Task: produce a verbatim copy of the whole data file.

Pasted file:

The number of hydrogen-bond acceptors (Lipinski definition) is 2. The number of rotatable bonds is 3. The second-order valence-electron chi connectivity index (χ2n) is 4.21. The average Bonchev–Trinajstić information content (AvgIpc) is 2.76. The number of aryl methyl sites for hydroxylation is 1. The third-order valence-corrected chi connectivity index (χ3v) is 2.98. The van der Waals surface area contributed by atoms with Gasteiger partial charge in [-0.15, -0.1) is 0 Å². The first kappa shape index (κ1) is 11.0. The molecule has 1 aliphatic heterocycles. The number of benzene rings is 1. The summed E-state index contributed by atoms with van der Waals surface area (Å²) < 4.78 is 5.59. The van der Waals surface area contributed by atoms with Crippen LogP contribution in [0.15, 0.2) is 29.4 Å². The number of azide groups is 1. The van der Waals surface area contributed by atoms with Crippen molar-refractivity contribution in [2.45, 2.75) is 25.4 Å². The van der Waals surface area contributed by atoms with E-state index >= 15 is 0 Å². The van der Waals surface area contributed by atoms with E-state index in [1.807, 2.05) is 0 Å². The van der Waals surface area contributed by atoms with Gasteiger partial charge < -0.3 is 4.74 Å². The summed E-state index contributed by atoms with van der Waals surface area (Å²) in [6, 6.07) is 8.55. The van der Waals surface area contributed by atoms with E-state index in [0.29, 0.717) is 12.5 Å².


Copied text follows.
The number of hydrogen-bond acceptors (Lipinski definition) is 2. The number of rotatable bonds is 3. The second-order valence-electron chi connectivity index (χ2n) is 4.21. The average Bonchev–Trinajstić information content (AvgIpc) is 2.76. The number of aryl methyl sites for hydroxylation is 1. The third-order valence-corrected chi connectivity index (χ3v) is 2.98. The van der Waals surface area contributed by atoms with Gasteiger partial charge in [-0.15, -0.1) is 0 Å². The first kappa shape index (κ1) is 11.0. The molecule has 1 aliphatic heterocycles. The number of benzene rings is 1. The summed E-state index contributed by atoms with van der Waals surface area (Å²) < 4.78 is 5.59. The van der Waals surface area contributed by atoms with Crippen LogP contribution in [0.15, 0.2) is 29.4 Å². The number of azide groups is 1. The van der Waals surface area contributed by atoms with Crippen molar-refractivity contribution in [2.45, 2.75) is 25.4 Å². The van der Waals surface area contributed by atoms with E-state index >= 15 is 0 Å². The van der Waals surface area contributed by atoms with E-state index in [1.807, 2.05) is 0 Å². The van der Waals surface area contributed by atoms with Gasteiger partial charge < -0.3 is 4.74 Å². The summed E-state index contributed by atoms with van der Waals surface area (Å²) in [6, 6.07) is 8.55. The van der Waals surface area contributed by atoms with E-state index in [0.29, 0.717) is 12.5 Å².